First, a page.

Java class loaders are flexible, but that flexibility introduces complexity. The example I present here only touches on the possibilities of what can be done with class loaders and plug-ins. One important note: The application is only able to instantiate classes from the plug-in JAR using the explicit URLClassLoader, which loads from that JAR. For more information on class loaders, see the J2SDK API documentation.

Plugging the Plug-Ins In

To bring everything together, you implement a PluginService that is responsible for the plug-in lifecycle, including discovery, loading, initialization, and disposal. The PluginService is composed of the methods already discussed and written to this point. The application can now use the PluginService to simplify plug-in management. It is important to keep the plug-in framework generic so that it can be used in many different applications without having to change by making generous use of interfaces. I have already presented the plug-in interface used by the framework to instantiate, initialize, and dispose of the plug-in. Another interface to consider is the application context interface. Earlier, I mentioned that the application could use a context strategy to provide the plug-in access to application data. Because the data will most likely be application dependent, it is easy for the framework to accidentally become tied to a single application. To prevent this coupling, implement an interface for the context data that the application can realize. The context interface lets only the application and plug-in implementation be coupled to the concrete application context class, while the framework remains generic. Listing Six is an implementation of the PluginService, as well as a simple application that uses the plug-in framework. Figure 1 presents an overview of the dependencies of the plug-in framework with respect to the application and plug-in implementation.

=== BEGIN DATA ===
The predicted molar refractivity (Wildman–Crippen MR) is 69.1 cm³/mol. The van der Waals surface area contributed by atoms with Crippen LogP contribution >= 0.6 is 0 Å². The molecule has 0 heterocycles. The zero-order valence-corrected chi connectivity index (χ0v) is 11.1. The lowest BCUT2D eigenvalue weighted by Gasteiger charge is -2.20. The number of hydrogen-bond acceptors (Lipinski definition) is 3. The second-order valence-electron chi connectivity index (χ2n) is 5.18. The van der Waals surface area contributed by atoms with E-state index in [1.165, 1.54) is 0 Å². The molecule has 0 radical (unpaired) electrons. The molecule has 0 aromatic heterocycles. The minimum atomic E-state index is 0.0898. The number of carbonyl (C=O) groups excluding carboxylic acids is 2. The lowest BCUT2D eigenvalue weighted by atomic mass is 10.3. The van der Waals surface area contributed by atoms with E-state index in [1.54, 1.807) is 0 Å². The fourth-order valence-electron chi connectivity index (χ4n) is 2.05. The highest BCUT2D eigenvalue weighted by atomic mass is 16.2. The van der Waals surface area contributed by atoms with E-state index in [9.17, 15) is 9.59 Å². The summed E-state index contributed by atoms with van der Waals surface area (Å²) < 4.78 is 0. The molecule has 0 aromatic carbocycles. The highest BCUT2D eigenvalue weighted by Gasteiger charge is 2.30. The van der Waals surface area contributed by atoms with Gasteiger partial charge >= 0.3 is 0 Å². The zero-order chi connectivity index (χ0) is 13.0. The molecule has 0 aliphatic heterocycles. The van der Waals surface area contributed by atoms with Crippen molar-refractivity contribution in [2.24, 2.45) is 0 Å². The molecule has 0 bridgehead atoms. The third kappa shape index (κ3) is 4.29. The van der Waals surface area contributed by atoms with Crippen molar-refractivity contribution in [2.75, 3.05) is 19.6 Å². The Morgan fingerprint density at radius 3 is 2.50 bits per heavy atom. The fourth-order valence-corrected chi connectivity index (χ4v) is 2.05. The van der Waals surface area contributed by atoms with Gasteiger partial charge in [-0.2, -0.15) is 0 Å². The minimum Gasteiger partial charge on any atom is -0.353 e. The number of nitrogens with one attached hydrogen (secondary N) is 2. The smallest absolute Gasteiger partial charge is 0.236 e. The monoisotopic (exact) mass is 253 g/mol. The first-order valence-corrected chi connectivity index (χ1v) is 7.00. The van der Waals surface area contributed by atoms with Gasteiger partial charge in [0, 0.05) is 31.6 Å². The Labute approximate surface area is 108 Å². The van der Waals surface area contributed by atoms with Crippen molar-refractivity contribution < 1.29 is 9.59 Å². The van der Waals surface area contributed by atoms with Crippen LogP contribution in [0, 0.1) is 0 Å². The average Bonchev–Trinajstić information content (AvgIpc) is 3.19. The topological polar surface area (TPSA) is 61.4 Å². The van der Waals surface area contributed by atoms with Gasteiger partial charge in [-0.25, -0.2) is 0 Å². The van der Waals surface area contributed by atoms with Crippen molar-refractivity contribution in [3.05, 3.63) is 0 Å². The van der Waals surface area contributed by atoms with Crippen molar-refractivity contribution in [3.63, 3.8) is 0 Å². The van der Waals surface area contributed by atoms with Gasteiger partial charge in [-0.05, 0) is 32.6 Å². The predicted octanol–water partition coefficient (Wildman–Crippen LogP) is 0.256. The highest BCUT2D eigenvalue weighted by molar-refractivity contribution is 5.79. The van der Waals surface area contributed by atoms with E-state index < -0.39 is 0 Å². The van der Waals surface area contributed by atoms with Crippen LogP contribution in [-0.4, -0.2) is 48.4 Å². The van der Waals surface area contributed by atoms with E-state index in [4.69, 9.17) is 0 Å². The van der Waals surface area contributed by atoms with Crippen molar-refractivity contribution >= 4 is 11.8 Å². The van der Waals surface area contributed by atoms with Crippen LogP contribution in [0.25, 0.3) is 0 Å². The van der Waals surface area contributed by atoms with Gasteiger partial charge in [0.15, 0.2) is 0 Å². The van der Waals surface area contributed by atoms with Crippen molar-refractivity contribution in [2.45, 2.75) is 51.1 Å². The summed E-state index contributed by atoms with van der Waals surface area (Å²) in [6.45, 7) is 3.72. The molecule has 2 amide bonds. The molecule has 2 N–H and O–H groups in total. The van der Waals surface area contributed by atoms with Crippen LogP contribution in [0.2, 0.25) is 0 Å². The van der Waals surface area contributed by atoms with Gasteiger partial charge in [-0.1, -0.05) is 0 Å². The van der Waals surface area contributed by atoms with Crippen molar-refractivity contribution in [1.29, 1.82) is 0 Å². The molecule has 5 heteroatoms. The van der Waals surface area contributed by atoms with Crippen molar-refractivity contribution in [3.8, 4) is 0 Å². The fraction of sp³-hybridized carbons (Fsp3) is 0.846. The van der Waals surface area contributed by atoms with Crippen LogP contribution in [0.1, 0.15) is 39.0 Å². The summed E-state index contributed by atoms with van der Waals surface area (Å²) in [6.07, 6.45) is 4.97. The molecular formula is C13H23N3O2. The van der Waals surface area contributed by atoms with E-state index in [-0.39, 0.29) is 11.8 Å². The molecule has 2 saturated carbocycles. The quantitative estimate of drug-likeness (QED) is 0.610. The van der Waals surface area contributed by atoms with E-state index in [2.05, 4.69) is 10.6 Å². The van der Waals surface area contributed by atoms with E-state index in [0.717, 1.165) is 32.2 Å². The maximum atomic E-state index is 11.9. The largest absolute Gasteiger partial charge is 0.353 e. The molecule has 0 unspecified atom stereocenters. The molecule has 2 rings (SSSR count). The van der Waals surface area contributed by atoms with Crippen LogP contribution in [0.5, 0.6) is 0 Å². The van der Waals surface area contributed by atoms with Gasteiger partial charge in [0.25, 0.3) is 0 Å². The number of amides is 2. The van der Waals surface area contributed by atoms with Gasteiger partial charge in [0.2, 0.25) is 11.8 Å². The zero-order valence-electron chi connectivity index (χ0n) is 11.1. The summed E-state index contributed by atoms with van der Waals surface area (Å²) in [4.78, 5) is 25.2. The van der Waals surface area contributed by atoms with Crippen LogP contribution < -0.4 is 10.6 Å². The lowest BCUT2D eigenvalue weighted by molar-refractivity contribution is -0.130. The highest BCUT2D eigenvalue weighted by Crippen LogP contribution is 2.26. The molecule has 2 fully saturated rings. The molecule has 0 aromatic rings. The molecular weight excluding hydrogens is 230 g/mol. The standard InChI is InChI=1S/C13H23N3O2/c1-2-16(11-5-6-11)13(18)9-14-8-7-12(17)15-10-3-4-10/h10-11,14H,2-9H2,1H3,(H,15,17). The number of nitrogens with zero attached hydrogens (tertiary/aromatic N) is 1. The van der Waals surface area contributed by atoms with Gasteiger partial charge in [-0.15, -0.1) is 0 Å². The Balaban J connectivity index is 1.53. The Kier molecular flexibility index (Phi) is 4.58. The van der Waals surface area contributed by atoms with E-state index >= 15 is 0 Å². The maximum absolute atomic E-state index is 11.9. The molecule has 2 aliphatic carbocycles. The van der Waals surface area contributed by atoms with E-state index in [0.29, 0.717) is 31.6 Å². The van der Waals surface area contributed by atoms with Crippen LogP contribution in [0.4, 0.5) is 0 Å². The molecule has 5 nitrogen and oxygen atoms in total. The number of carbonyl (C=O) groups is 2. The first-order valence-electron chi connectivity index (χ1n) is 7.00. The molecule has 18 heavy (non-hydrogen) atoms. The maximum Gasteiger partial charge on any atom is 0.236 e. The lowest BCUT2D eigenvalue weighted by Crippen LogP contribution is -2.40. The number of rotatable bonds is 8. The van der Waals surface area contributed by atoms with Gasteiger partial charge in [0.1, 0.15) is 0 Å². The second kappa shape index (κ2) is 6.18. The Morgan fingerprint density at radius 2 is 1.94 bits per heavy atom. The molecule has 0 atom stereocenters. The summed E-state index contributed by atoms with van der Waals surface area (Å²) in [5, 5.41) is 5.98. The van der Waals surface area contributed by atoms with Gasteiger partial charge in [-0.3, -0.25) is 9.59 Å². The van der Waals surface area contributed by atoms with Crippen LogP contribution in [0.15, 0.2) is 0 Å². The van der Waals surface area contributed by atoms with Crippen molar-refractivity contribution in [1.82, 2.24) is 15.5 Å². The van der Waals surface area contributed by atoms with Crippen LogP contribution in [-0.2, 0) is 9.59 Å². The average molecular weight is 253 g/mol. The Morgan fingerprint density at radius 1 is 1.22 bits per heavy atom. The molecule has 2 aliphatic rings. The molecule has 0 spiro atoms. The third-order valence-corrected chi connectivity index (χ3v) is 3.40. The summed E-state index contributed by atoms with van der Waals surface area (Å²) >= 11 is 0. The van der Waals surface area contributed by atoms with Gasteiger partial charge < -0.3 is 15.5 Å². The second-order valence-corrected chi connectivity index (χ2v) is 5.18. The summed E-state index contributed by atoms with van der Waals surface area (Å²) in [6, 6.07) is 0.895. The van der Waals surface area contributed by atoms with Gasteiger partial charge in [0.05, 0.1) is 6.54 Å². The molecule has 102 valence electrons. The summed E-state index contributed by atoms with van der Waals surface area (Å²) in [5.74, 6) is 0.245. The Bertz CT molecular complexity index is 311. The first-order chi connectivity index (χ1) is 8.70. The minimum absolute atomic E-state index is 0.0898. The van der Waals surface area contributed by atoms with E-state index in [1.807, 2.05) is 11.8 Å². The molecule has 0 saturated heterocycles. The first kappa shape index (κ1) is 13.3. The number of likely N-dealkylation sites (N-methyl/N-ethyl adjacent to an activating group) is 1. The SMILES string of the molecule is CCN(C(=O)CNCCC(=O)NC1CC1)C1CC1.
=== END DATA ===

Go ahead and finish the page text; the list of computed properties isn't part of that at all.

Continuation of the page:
Extending the Framework